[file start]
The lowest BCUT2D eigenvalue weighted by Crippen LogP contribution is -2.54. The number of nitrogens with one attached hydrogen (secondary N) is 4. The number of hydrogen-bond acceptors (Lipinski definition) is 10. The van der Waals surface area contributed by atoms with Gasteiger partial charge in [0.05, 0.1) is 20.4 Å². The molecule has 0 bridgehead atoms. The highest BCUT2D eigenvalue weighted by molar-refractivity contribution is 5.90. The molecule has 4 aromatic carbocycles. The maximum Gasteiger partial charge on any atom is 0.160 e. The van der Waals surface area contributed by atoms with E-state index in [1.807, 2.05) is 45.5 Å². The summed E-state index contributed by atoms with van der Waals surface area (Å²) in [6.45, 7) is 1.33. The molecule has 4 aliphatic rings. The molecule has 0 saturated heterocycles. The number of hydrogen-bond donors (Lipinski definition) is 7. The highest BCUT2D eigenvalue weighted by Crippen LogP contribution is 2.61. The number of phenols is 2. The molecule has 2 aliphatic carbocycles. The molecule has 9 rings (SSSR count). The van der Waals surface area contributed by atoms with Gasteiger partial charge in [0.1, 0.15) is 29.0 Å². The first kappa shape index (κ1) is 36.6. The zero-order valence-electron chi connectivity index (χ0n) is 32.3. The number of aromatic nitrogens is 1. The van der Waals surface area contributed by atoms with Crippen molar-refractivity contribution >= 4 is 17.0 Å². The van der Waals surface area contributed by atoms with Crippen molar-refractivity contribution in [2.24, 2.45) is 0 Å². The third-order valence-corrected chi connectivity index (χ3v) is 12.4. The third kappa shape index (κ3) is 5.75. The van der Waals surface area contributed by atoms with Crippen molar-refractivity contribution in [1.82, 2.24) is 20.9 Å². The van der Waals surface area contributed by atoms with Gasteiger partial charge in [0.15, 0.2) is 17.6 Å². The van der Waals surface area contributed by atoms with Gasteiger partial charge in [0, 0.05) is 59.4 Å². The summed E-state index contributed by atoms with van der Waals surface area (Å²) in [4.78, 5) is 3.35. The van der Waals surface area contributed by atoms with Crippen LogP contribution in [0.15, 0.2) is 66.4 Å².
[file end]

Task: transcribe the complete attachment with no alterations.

The lowest BCUT2D eigenvalue weighted by Crippen LogP contribution is -2.54. The number of nitrogens with one attached hydrogen (secondary N) is 4. The number of hydrogen-bond acceptors (Lipinski definition) is 10. The van der Waals surface area contributed by atoms with Gasteiger partial charge in [0.05, 0.1) is 20.4 Å². The molecule has 0 bridgehead atoms. The highest BCUT2D eigenvalue weighted by molar-refractivity contribution is 5.90. The molecule has 4 aromatic carbocycles. The maximum Gasteiger partial charge on any atom is 0.160 e. The van der Waals surface area contributed by atoms with E-state index in [1.807, 2.05) is 45.5 Å². The summed E-state index contributed by atoms with van der Waals surface area (Å²) in [6.45, 7) is 1.33. The molecule has 4 aliphatic rings. The molecule has 0 saturated heterocycles. The number of hydrogen-bond donors (Lipinski definition) is 7. The highest BCUT2D eigenvalue weighted by Crippen LogP contribution is 2.61. The number of phenols is 2. The molecule has 2 aliphatic carbocycles. The molecule has 9 rings (SSSR count). The van der Waals surface area contributed by atoms with Gasteiger partial charge in [0.1, 0.15) is 29.0 Å². The first kappa shape index (κ1) is 36.6. The zero-order valence-electron chi connectivity index (χ0n) is 32.3. The number of aromatic nitrogens is 1. The van der Waals surface area contributed by atoms with Crippen molar-refractivity contribution >= 4 is 17.0 Å². The van der Waals surface area contributed by atoms with Crippen molar-refractivity contribution in [2.24, 2.45) is 0 Å². The third-order valence-corrected chi connectivity index (χ3v) is 12.4. The third kappa shape index (κ3) is 5.75. The van der Waals surface area contributed by atoms with Crippen molar-refractivity contribution in [1.82, 2.24) is 20.9 Å². The van der Waals surface area contributed by atoms with Gasteiger partial charge in [0.15, 0.2) is 17.6 Å². The van der Waals surface area contributed by atoms with Gasteiger partial charge in [0, 0.05) is 59.4 Å². The summed E-state index contributed by atoms with van der Waals surface area (Å²) in [4.78, 5) is 3.35. The van der Waals surface area contributed by atoms with Crippen LogP contribution in [0.15, 0.2) is 66.4 Å².